They put the IV in Maxine's right hand.  She was pretty upset over how it impacted her coloring, but quickly got over it with some positive reinforcement from me.  She still gets tangled, but she's learning.

Speaking of Tangled, Mom and Dad sent Maxine the video "Tangled" and it arrived this weekend.  Maxine and I watched the whole thing together.  First time in a long time for us to do that.  It was a lot of fun, had me laughing out loud in many places, though not usually the same places that made Maxine laugh out loud.  Thanks Mom and Dad!  They also sent me some bicycle stuff.  Don't know when I will be able to use that...

I brought them both fresh coloring and sketch books today.  Looks like Quinten may be heading down the same artistic path as Maxine, except that he seems to prefer methods that make more noise.  Hmm....

I have gotten a lot of support from friends and family back in the states, and my coworkers here have been great, too.  Of course, when you're a teacher there is not a whole lot that other people can do to make your job much easier.  In the end it is you up there either teaching or making a fool of yourself.

My half hour is almost up.  I need to remember to bring some shoes for Horyon.  She lets Quinten walk around diaper-less sometimes, and today he peed on her shoes.  I usually tell her that it's not a good idea to leave him diaper free, but today I kept my mouth shut.  See Mom, I'm learning something!

1 comment:

Jeffrey said...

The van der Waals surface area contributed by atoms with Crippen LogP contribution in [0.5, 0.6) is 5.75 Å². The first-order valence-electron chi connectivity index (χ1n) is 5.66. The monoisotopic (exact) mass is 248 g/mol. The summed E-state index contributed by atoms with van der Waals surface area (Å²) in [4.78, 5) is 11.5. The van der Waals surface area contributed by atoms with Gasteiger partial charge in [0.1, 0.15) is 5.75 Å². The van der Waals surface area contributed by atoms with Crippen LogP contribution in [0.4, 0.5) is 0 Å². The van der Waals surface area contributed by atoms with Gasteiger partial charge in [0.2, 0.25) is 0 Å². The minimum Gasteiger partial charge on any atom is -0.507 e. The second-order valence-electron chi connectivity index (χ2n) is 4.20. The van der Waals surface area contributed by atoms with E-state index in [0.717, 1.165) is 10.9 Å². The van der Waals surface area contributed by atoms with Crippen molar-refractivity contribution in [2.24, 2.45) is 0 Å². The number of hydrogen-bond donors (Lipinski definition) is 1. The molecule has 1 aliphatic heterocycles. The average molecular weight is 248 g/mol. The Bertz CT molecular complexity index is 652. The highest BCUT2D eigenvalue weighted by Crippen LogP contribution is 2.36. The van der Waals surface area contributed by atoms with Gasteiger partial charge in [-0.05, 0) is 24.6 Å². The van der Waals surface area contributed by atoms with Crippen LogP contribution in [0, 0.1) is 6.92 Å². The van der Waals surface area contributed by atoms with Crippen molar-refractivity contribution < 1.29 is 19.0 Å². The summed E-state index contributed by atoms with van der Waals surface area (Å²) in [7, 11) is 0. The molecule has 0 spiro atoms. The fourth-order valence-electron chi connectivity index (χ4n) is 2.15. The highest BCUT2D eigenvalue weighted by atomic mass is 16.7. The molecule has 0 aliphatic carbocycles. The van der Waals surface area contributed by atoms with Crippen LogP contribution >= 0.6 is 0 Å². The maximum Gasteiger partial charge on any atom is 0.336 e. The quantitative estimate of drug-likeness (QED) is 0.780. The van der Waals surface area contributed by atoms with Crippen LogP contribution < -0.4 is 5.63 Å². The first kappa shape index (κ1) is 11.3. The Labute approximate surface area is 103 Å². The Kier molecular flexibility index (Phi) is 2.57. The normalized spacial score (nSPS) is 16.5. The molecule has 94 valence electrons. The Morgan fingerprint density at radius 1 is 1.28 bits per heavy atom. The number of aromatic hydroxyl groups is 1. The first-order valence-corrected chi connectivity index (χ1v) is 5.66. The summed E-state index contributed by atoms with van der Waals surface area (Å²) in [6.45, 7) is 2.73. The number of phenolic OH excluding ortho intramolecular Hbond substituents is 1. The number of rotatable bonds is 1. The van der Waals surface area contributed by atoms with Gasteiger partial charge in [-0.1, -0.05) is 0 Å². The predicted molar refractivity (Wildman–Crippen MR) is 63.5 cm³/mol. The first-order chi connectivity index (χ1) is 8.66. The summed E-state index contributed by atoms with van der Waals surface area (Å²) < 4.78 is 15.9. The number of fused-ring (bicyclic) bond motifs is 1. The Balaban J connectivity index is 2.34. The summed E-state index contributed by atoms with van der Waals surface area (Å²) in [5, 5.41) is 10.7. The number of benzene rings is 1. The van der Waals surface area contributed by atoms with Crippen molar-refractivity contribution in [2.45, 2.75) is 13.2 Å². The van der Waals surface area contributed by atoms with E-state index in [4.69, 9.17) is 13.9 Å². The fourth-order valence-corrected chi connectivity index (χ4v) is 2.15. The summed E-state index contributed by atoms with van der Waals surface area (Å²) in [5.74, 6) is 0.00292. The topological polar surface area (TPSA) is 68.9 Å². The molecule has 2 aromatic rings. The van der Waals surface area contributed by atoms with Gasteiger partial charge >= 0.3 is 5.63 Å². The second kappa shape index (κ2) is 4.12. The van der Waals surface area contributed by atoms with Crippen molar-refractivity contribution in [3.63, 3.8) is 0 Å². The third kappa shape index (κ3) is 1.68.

Hey Rob,
I enjoy reading your posts and seeing how things are going with "old friends" (not implying that you're old, of course).

I'm sorry to hear that your kids are sick and in the hospital...both at the same time. Bummer. We had one kid take two trips to the emergency room Sunday with severe asthma attacks (Isaac). That was not fun, but not as bad as your situation. Reading your posts, I'm reminded of Korean hospitals and how I always hoped while there that I would never get sick enough to be admitted.

We have a thick coating of pollen every day, which makes allergies no fun, but I'll take it over the yellow dust from China any day. I remember that.

It's funny how many little things I remember like that that were so unpleasant, and yet overall I have such fond memories of Korea and wish we could go back.
So keep writing your posts; I enjoy experiencing Korea vicariously through them!

I did have Korean food for dinner tonight - cho-bap, which works well when I have to eat in the car driving from one class to another to another - sure beats the Golden Arches.

Well, hang in there, and tell Ho-ryon that we're thinking of and praying for y'all!

P.S. Tangled is a good movie - my parents took me, my sister, and our kids to see it over Christmas. Best Disney film in a long time.

A Brief Introduction

Roblog is my writing lab. It is my goal to not let seven days pass without a new post. I welcome your criticism, as I cannot improve on my own.

Here is a link to my cung post, which remains the only word which I have ever invented, and which has not, as far as I know, caught on. Yet.